What are Dialog’s pros & cons compared to TADS?
One potential disadvantage of Dialog is that it’s rule-based (similar to Prolog and perhaps a tiny bit to Make). It’s very different from the normal imperative programming. This can be difficult to learn, or (if you are affine to this way of thinking) it can be easy.
I was actually going to jump into that thread and talk about Dialog! I made a game with it recently. I have no TADS experience in programming, so I’ll just assume it behaves similar to a standard programming language like C or C++. I do have some experience in playing.
Dialog’s biggest benefit compared to TADS is its great integration with online play. Dialog can basically do multimedia and links really well online with little work. Offline, it doesn’t have any advantages over HTML TADS.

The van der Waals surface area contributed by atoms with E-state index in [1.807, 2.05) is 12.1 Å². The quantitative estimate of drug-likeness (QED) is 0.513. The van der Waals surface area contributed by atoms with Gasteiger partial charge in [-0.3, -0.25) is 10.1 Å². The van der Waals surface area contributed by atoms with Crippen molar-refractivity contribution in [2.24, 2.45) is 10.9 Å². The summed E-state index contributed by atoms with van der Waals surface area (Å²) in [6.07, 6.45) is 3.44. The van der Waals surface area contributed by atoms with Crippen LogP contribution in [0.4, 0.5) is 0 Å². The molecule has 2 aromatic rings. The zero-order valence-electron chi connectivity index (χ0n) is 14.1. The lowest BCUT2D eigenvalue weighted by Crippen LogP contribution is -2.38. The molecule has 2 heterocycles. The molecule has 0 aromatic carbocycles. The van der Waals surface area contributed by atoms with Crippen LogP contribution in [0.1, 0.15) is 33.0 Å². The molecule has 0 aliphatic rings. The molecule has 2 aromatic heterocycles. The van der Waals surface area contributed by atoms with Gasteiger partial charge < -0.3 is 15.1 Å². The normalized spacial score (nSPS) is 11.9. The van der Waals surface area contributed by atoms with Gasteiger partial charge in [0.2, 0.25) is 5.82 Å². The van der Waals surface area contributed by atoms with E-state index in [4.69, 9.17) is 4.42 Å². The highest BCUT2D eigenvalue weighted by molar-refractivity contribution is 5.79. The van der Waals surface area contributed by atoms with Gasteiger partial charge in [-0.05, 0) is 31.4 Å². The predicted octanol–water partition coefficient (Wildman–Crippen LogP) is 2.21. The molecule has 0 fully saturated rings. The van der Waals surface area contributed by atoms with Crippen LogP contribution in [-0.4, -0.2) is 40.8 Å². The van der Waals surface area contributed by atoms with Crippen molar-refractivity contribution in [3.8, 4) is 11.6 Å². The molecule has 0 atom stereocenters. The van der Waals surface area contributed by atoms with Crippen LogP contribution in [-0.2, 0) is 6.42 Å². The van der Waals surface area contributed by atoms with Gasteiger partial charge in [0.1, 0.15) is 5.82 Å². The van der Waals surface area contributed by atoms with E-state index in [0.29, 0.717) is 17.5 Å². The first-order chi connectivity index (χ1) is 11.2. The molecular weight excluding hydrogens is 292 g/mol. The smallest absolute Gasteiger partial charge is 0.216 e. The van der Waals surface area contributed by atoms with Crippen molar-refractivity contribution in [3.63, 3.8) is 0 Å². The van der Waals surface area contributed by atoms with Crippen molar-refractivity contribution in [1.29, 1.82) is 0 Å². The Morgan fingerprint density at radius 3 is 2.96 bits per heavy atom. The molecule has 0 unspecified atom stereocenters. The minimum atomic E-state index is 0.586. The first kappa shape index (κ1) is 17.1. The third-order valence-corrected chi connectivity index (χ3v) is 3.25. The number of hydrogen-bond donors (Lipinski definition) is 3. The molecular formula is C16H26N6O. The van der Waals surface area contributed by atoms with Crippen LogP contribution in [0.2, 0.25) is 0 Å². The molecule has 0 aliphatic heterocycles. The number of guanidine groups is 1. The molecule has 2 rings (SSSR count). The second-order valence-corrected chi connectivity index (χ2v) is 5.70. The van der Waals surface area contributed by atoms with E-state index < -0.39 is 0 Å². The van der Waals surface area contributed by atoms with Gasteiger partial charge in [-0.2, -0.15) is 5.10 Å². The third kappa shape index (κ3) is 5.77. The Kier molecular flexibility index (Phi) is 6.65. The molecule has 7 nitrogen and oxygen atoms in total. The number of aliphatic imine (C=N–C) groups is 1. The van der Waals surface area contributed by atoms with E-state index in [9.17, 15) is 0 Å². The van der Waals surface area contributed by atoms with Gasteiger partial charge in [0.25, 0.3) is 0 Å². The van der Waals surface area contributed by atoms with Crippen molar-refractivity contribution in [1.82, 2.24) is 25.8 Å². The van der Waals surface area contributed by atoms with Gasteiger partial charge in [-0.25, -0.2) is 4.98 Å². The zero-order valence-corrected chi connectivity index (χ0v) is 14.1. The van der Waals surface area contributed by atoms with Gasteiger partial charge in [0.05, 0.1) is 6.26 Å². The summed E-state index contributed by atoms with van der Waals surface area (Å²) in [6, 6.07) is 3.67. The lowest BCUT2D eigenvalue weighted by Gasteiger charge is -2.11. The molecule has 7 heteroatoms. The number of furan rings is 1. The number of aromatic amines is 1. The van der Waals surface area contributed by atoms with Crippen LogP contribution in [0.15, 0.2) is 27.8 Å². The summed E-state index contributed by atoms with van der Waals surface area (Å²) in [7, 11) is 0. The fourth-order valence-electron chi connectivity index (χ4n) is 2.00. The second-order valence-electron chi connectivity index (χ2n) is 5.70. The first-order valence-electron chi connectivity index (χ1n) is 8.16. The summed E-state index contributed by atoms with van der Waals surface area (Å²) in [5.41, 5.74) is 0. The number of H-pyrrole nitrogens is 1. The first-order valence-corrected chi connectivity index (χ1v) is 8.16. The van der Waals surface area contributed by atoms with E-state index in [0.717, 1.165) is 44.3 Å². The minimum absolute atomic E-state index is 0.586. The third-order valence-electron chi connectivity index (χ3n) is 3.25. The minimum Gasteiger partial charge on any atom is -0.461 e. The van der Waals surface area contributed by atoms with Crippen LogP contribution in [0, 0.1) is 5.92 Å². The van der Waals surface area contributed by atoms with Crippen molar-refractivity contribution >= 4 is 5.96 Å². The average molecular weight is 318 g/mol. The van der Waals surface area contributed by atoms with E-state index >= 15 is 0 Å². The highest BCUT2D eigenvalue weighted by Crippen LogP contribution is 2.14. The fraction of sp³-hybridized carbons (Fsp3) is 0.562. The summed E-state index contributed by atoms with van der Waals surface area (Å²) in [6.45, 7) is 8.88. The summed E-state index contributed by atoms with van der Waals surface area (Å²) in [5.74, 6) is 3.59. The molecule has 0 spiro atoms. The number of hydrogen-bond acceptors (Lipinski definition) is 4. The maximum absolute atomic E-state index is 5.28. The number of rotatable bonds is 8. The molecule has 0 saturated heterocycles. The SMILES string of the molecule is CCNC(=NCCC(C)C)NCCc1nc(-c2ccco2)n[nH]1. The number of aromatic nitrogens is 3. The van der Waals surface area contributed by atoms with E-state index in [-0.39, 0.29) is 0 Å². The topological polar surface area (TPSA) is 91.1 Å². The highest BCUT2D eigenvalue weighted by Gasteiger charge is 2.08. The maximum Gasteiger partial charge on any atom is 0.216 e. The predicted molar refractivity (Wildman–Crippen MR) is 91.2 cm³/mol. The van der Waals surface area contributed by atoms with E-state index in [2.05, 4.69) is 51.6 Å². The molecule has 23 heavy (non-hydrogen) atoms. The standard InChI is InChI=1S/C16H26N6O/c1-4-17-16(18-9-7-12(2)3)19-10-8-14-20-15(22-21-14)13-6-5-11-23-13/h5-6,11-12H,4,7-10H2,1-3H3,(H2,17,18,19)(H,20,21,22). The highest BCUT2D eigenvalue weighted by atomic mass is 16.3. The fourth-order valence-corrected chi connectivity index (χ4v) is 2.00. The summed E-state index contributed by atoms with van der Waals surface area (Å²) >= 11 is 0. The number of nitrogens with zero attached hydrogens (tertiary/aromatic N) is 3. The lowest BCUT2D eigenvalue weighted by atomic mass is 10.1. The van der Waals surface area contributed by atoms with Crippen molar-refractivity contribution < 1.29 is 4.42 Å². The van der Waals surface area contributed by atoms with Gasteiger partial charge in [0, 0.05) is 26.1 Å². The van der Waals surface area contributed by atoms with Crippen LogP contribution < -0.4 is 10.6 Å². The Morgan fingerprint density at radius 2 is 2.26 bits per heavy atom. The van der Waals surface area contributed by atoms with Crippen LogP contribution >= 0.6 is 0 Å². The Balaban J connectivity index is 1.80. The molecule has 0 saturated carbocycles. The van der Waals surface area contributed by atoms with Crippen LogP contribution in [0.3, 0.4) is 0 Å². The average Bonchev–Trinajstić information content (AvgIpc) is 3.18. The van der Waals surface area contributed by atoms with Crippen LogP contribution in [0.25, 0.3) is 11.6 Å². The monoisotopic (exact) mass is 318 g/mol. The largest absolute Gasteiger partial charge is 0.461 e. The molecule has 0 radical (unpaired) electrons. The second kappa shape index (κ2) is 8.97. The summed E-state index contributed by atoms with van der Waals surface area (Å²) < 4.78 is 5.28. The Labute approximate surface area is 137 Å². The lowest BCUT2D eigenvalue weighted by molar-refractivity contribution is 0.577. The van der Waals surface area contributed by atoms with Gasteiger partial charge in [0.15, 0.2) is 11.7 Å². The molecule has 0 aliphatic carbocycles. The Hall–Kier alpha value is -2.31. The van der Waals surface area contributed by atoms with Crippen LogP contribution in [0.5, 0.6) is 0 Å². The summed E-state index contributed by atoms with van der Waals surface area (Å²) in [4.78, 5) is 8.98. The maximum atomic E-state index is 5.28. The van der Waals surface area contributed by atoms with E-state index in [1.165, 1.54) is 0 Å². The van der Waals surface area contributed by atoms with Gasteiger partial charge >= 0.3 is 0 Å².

Another benefit of Dialog is that all of it is based on predicates, so that once you understand predicates you can do just about everything in the same way. There’s not really a need to memorize most stuff, you can just wing things.
The biggest drawback to Dialog is its lack of documentation and example texts. Few people can help you with Dialog either. Also, I personally really struggled to use basic math in Dialog like having a global number variable that went up and down. Local variables are a lot easier.
Conversation-wise, TADS has some great built-in tools for asking and telling topics. Dialog has a very sophisticated choice-based conversation system for making ‘nodes’ and connecting them and changing them.